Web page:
A reworked franchise tax may not make any financial difference to the state of Kansas, but it certainty isn't good news for Lawrence Paper Co.
"It's going to cost us another $15,000 this year, which is a hell of a burden when you're trying to keep employment up," said Justin Hill, president of the packaging business that has about 300 employees.
Lawrence Paper is among the 98,000 businesses throughout Lawrence and the state of Kansas faced with calculating the effects of adjustments approved last year for the state's franchise tax.
While all businesses were subject to the tax a year ago -- paying 0.2 percent of their equity or net worth, up to a maximum bill of $5,000 -- this year's costs are shifting. Any business with an equity or net worth of $100,000 or less no longer needs to pay.
Rep. Tom Holland, D-Baldwin, pushed for the change as a break for small businesses.
"I'm stepping up for the little guy," said Holland, noting that the move was intended to be "revenue neutral" for the state. "I'll go to bat for the small-business person any day of the week."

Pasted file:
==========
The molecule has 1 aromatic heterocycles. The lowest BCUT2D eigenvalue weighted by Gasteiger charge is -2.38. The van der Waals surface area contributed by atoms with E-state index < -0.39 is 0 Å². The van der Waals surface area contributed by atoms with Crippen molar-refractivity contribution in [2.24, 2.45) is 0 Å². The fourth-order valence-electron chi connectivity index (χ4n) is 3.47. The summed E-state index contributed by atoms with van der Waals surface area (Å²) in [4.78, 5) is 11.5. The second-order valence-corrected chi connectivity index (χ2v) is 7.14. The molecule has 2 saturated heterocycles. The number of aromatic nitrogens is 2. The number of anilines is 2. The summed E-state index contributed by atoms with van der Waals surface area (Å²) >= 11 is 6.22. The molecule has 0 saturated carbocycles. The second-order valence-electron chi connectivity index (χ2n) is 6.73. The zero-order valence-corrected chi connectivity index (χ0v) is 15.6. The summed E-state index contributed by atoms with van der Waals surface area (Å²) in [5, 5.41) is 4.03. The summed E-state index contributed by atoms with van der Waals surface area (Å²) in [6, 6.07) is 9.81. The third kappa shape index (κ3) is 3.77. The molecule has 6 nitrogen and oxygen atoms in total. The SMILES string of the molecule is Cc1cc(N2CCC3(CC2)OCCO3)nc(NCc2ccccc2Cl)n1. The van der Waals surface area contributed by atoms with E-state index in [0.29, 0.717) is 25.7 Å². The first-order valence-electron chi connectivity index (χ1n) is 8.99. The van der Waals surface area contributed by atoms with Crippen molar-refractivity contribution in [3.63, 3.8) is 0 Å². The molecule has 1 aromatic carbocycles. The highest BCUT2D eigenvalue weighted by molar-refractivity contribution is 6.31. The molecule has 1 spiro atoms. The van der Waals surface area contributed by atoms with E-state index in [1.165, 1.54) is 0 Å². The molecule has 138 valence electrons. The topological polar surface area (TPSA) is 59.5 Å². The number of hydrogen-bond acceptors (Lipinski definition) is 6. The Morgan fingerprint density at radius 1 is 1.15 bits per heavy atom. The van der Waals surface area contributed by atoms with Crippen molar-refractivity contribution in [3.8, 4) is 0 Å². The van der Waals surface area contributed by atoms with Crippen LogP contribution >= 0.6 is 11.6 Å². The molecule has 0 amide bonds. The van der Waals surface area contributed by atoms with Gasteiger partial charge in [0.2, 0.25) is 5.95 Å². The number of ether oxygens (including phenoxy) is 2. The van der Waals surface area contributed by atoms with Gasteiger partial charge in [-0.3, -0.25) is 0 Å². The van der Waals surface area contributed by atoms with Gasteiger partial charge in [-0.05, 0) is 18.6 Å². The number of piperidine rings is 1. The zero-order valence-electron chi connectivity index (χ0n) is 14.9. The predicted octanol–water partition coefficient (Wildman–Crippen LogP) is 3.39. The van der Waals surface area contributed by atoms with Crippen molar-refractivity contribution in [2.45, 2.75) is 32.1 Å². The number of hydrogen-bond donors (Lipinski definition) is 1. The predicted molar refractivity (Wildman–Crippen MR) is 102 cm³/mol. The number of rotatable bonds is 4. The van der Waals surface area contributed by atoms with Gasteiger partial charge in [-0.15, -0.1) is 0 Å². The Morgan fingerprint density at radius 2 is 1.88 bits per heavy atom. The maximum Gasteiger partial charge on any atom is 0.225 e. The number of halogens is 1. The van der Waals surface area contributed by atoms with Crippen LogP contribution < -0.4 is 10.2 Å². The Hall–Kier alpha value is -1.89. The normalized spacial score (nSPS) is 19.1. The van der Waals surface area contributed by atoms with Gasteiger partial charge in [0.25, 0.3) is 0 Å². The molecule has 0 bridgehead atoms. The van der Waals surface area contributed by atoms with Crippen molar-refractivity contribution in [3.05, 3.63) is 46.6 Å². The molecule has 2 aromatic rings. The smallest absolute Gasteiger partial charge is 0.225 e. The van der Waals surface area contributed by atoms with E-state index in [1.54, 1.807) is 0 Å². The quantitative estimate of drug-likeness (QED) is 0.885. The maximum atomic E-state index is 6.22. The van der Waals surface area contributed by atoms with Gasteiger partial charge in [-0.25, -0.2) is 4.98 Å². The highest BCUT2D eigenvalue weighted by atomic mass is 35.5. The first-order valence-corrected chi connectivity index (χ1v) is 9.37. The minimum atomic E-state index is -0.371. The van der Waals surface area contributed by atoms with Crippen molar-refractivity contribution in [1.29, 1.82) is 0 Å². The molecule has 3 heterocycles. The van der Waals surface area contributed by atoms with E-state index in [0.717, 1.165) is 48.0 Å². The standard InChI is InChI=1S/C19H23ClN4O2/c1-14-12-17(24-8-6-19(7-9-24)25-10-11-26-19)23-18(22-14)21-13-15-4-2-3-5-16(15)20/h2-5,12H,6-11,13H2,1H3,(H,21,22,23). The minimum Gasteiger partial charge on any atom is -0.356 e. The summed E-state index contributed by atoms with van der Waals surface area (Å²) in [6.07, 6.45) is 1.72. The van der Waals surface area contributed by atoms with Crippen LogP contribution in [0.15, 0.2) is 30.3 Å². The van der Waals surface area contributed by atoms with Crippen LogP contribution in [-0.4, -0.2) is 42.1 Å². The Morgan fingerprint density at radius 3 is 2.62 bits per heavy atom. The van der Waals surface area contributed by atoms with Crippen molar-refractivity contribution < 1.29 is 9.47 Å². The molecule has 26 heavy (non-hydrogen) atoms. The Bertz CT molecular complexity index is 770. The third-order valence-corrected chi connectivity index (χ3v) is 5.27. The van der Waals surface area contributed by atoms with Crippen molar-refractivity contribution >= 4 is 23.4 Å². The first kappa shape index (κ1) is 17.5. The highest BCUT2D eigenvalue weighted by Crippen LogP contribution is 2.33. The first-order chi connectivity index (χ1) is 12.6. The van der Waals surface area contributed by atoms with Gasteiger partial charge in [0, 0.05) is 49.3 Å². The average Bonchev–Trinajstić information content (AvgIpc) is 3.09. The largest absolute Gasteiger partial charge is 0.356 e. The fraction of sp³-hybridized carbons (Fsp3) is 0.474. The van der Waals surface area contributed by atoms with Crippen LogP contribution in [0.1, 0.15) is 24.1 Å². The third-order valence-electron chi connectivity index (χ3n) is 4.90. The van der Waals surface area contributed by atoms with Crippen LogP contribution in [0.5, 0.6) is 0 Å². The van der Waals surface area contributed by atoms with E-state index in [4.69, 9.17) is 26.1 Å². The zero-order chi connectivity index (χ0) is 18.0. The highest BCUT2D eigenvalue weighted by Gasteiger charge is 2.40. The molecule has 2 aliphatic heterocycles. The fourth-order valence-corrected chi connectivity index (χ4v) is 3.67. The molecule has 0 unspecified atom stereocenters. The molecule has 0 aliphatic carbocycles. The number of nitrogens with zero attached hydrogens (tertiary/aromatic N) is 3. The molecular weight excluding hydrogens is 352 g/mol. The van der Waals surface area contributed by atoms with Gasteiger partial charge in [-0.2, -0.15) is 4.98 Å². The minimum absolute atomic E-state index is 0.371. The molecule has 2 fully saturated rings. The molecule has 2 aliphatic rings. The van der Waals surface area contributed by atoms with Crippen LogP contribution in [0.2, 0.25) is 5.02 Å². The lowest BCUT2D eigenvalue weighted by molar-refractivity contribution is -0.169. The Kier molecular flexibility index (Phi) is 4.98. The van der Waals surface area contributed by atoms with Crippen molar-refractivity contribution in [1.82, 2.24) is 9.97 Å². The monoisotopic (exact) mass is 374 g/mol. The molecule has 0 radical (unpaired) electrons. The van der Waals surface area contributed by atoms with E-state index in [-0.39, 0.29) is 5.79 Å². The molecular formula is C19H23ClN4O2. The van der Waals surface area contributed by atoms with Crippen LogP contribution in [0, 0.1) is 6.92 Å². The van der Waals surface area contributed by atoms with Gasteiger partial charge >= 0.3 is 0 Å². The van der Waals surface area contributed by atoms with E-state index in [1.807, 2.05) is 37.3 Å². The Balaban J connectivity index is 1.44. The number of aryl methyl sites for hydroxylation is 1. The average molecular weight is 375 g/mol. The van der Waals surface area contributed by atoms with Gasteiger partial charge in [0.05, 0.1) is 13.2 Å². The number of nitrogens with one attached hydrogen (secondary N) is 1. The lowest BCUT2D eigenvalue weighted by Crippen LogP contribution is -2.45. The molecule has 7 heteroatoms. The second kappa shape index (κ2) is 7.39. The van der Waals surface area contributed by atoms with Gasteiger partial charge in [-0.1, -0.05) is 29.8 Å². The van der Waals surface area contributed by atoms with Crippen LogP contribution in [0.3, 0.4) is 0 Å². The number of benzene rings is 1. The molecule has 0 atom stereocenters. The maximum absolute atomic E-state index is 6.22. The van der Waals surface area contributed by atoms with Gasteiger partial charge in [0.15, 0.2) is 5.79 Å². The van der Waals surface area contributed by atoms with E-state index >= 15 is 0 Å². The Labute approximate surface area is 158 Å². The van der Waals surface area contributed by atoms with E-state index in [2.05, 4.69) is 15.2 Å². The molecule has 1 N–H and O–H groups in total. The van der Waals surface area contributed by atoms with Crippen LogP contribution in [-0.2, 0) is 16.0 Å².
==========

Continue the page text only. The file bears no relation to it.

Larger businesses are left picking up the slack. While qualifying businesses now pay the tax at a lower rate -- 0.125 percent of equity or net worth -- their payment cap has risen to $20,000.
Caught in the middle: Businesses such as LRM Industries Inc., a Lawrence-based road contractor and supplier of concrete and asphalt.
The company used to pay $5,000 in franchise taxes, but this year expects to pay about 20 percent more, said Steve Glass, LRM president. His company isn't big enough to hit the new cap, while other, larger operations remain protected from spiraling tax costs.
"Every additional cost is of concern," Glass said. "To me, why do we have a cap? It's to protect the big companies. I don't have a problem helping the small businesses, but let's not do it on the backs of middle-sized companies."
Bills for businesses with fiscal years ended Dec. 31 have until April 15 to pay their franchise taxes.